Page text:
Asbestos was banned in most countries during the 1970s and has since been linked to lung-related diseases causing 107,000 deaths in 2004 - but the Environmental Protection Agency wants to reintroduce it into some building materials


Asbestos is believed to cause tens of thousands of deaths each year – but the highly dangerous material could be making a comeback to United States manufacturing.

The Environmental Protection Agency (EPA) has proposed to make the toxic substance legally available again in a list of building materials.

It was banned by more than 55 countries in the 1970s after being linked to various diseases.

According to the World Health Organisation (WHO), asbestos-related lung cancer, mesothelioma and asbestosis from occupational exposures resulted in 107,000 deaths in 2004, while it caused early deaths totalling 1.5 million years.

In the US, asbestos-related diseases cause almost 40,000 deaths annually, says the Asbestos Disease Awareness Organisation.


The EPA said in a statement: “EPA is proposing a significant new use rule (SNUR) for certain uses of asbestos (including asbestos-containing goods) that would require manufacturers and importers to receive EPA approval before starting or resuming manufacturing, and importing or processing of asbestos.

“This review process would provide EPA with the opportunity to evaluate the intended use of asbestos and, when necessary, take action to prohibit or limit the use.

“In the absence of this proposed rule, the importing or processing of asbestos (including as part of an article) for the significant new uses proposed in this rule may begin at any time, without prior notice to EPA.”

Environmental advocates say the new rule will give more power to chemical companies that create harmful products containing the hazardous mineral.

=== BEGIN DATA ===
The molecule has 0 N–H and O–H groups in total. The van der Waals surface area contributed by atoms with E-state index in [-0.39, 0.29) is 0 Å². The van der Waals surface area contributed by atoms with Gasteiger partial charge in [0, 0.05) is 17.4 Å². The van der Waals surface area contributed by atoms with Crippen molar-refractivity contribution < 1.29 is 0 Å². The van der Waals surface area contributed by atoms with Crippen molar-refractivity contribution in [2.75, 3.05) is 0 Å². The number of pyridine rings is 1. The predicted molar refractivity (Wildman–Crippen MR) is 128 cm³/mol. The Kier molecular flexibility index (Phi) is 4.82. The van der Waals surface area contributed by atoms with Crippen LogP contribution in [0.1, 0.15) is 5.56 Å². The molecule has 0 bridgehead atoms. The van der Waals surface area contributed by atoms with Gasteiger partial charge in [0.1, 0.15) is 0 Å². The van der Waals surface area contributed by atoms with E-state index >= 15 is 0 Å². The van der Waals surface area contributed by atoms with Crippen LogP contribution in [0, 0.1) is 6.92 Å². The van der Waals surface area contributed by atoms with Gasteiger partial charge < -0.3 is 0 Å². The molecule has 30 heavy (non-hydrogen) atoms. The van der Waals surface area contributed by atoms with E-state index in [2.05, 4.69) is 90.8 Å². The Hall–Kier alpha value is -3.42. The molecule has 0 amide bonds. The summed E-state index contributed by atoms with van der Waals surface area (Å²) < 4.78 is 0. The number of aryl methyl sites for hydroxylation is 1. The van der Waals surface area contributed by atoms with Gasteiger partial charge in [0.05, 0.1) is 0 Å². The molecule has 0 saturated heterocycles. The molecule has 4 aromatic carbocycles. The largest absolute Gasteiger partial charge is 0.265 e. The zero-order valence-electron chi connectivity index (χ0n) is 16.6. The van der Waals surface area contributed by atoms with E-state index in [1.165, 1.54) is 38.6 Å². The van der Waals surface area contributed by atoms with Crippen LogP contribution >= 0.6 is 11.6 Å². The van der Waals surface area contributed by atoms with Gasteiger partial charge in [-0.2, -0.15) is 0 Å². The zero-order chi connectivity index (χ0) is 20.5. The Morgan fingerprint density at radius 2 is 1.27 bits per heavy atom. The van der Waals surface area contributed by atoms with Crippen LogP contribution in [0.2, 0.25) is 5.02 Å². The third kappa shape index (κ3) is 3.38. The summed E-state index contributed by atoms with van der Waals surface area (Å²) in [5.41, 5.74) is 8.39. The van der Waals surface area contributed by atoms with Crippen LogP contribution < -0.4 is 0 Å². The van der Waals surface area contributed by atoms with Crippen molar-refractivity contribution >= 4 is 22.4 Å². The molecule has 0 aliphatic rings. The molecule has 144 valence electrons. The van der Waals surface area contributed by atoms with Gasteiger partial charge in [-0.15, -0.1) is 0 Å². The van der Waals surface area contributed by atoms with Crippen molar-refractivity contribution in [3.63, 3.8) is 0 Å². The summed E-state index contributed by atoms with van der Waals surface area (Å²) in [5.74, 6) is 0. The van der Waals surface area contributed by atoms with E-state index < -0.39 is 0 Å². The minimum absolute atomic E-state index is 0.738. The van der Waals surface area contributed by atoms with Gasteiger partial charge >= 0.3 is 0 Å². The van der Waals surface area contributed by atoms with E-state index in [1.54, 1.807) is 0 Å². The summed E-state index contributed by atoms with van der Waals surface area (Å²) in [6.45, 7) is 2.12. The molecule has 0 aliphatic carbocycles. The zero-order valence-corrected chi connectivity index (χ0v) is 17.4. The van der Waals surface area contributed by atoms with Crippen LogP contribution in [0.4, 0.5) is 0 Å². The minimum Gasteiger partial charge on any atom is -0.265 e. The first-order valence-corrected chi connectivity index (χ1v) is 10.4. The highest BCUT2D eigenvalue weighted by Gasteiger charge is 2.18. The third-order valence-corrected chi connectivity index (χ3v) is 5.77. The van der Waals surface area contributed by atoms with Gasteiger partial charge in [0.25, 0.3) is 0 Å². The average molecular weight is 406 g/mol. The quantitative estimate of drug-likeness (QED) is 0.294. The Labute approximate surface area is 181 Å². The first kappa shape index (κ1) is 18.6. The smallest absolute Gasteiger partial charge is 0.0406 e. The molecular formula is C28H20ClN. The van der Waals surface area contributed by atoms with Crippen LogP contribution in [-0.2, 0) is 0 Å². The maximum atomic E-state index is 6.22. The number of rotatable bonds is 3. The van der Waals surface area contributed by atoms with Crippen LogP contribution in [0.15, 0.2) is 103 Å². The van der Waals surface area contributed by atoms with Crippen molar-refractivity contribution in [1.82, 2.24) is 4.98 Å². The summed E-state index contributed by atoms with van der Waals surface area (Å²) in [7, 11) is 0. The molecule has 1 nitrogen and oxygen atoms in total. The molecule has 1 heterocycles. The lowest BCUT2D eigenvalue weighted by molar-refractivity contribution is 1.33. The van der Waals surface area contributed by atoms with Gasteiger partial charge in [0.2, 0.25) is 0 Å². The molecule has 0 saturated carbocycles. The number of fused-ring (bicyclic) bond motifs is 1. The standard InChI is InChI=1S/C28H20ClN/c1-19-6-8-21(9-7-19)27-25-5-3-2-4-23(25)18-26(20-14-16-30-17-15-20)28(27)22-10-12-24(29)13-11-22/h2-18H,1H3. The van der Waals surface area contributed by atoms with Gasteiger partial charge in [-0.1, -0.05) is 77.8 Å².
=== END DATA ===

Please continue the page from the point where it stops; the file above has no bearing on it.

The context of the asbestos return

Up until now, the US had been one of the only countries to place restrictions on the substance without outlawing it completely.

The EPA’s proposal to permit the material can be traced back to May this year when it EPA released a report, which stated the agency will no longer consider the effect or presence of substances in the air, ground or water in its risk assessments.

Following this, the EPA fulfilled its legal requirement to continually review and re-evaluate hundreds of toxic chemicals to assess whether they should face removal from the market.

On 1 June, it authorised the SNUR to let products containing asbestos to be created on a case-by-case basis.

Building materials that will be able to contain asbestos following the new rule include, but are not limited to: Adhesives, sealants, roof and non-roof coatings, high-grade electrical paper, pipeline wrap; reinforced plastics, roofing felt, separators in fuel cells and batteries, vinyl-asbestos floor tiles and any other building materials other than cement.


Companies will be required to notify the EPA at least 90 days before manufacturing or processing asbestos in order to receive approval.

Bill Walsh, president of Healthy Building Network, which publishes information on the sustainability of building materials, told Fast Company: “The Trump administration rewrote the rules to be dramatically less protective of human health.

“Experts who have looked at [the SNUR] have said that in the end, it pretty much gives EPA discretion to do whatever it wants.

“The EPA’s failure to further regulate asbestos continues to provide a green light for its continued use in the US, even as it has been curtailed overseas.”

The EPA’s SNUR is open to public consultation until 10 August 2018 here.


What is asbestos and why is it dangerous?

The British Lung Foundation defines asbestos as the term for a group of minerals made of microscopic fibres which, if breathed in, can damage our lungs.

Before its dangers were known, the material was often used in buildings for insulation, flooring and roofing, while sprayed on ceilings and walls.

Buildings from before a certain date may still contain asbestos – for example, those before 2000 in Britain – but are said to pose very little risk if they remain intact.

Those most at risk are people who worked with the material when it was freely used on building sites or in factories, and WHO estimates 125 million people in the world are exposed to it.

The four main diseases associated with breathing in asbestos are non-malignant pleural disease; asbestosis, a non-malignant scarring of the lung tissue; asbestos-related lung cancer; and mesothelioma, a can mainly affecting the lining of the lungs.